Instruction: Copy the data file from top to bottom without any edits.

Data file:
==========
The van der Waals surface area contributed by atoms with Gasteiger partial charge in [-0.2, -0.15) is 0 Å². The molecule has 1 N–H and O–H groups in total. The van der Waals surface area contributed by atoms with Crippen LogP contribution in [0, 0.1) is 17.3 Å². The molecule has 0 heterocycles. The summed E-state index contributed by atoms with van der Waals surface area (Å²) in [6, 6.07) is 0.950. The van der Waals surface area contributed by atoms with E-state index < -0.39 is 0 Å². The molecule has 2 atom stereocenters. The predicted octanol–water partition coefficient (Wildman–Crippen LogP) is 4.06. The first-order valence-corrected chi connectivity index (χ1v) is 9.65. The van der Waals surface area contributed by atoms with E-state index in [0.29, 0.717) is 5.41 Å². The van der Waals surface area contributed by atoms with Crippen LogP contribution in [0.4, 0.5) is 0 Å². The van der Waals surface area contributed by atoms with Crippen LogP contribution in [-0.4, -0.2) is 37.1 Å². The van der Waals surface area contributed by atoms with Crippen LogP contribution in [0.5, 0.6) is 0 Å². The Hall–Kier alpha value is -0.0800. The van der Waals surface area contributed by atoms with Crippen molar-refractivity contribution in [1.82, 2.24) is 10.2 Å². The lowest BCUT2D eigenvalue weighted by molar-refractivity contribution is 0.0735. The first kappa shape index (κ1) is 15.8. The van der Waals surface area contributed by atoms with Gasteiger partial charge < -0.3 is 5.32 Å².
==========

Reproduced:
The van der Waals surface area contributed by atoms with Gasteiger partial charge in [-0.2, -0.15) is 0 Å². The molecule has 1 N–H and O–H groups in total. The van der Waals surface area contributed by atoms with Crippen LogP contribution in [0, 0.1) is 17.3 Å². The molecule has 0 heterocycles. The summed E-state index contributed by atoms with van der Waals surface area (Å²) in [6, 6.07) is 0.950. The van der Waals surface area contributed by atoms with E-state index < -0.39 is 0 Å². The molecule has 2 atom stereocenters. The predicted octanol–water partition coefficient (Wildman–Crippen LogP) is 4.06. The first-order valence-corrected chi connectivity index (χ1v) is 9.65. The van der Waals surface area contributed by atoms with E-state index in [0.29, 0.717) is 5.41 Å². The van der Waals surface area contributed by atoms with Crippen LogP contribution in [0.4, 0.5) is 0 Å². The van der Waals surface area contributed by atoms with Crippen LogP contribution in [-0.4, -0.2) is 37.1 Å². The van der Waals surface area contributed by atoms with Crippen LogP contribution in [0.5, 0.6) is 0 Å². The Hall–Kier alpha value is -0.0800. The van der Waals surface area contributed by atoms with Crippen molar-refractivity contribution in [1.82, 2.24) is 10.2 Å². The lowest BCUT2D eigenvalue weighted by molar-refractivity contribution is 0.0735. The first kappa shape index (κ1) is 15.8. The van der Waals surface area contributed by atoms with Gasteiger partial charge < -0.3 is 5.32 Å².